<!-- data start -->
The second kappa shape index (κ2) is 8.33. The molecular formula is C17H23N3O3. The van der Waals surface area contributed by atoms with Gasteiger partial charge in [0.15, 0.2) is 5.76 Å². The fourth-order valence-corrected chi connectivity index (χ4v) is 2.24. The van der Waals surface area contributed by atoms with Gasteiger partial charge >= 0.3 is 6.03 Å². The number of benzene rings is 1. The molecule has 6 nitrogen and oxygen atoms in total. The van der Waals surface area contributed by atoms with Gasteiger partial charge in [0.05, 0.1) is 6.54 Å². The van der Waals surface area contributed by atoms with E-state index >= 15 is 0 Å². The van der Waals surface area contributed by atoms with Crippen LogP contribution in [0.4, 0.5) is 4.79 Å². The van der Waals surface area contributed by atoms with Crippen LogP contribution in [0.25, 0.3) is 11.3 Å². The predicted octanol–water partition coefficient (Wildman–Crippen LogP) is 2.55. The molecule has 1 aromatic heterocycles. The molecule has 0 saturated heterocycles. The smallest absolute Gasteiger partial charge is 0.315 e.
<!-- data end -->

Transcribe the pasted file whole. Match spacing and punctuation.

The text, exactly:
The second kappa shape index (κ2) is 8.33. The molecular formula is C17H23N3O3. The van der Waals surface area contributed by atoms with Gasteiger partial charge in [0.15, 0.2) is 5.76 Å². The fourth-order valence-corrected chi connectivity index (χ4v) is 2.24. The van der Waals surface area contributed by atoms with Gasteiger partial charge >= 0.3 is 6.03 Å². The number of benzene rings is 1. The molecule has 6 nitrogen and oxygen atoms in total. The van der Waals surface area contributed by atoms with Gasteiger partial charge in [0.05, 0.1) is 6.54 Å². The van der Waals surface area contributed by atoms with E-state index >= 15 is 0 Å². The van der Waals surface area contributed by atoms with Crippen LogP contribution in [0.4, 0.5) is 4.79 Å². The van der Waals surface area contributed by atoms with Crippen LogP contribution in [0.25, 0.3) is 11.3 Å². The predicted octanol–water partition coefficient (Wildman–Crippen LogP) is 2.55. The molecule has 1 aromatic heterocycles. The molecule has 0 saturated heterocycles. The smallest absolute Gasteiger partial charge is 0.315 e.